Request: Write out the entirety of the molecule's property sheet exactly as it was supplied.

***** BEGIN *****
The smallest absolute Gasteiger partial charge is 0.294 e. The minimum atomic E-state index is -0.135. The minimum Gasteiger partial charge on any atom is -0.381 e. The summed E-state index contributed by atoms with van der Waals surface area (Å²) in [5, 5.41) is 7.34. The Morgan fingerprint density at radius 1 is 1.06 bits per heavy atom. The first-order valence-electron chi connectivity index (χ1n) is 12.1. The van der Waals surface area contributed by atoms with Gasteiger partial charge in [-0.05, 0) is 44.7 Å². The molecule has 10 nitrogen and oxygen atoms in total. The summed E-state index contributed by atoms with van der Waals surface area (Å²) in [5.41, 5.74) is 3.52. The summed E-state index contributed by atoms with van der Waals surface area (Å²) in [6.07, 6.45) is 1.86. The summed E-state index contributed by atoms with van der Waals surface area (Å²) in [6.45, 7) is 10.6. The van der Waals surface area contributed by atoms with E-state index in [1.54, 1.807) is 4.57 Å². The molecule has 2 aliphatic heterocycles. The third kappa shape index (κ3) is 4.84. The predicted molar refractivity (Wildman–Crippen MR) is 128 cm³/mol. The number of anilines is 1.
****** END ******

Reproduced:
The smallest absolute Gasteiger partial charge is 0.294 e. The minimum atomic E-state index is -0.135. The minimum Gasteiger partial charge on any atom is -0.381 e. The summed E-state index contributed by atoms with van der Waals surface area (Å²) in [5, 5.41) is 7.34. The Morgan fingerprint density at radius 1 is 1.06 bits per heavy atom. The first-order valence-electron chi connectivity index (χ1n) is 12.1. The van der Waals surface area contributed by atoms with Gasteiger partial charge in [-0.05, 0) is 44.7 Å². The molecule has 10 nitrogen and oxygen atoms in total. The summed E-state index contributed by atoms with van der Waals surface area (Å²) in [5.41, 5.74) is 3.52. The summed E-state index contributed by atoms with van der Waals surface area (Å²) in [6.07, 6.45) is 1.86. The summed E-state index contributed by atoms with van der Waals surface area (Å²) in [6.45, 7) is 10.6. The van der Waals surface area contributed by atoms with E-state index in [1.54, 1.807) is 4.57 Å². The molecule has 2 aliphatic heterocycles. The third kappa shape index (κ3) is 4.84. The predicted molar refractivity (Wildman–Crippen MR) is 128 cm³/mol. The number of anilines is 1.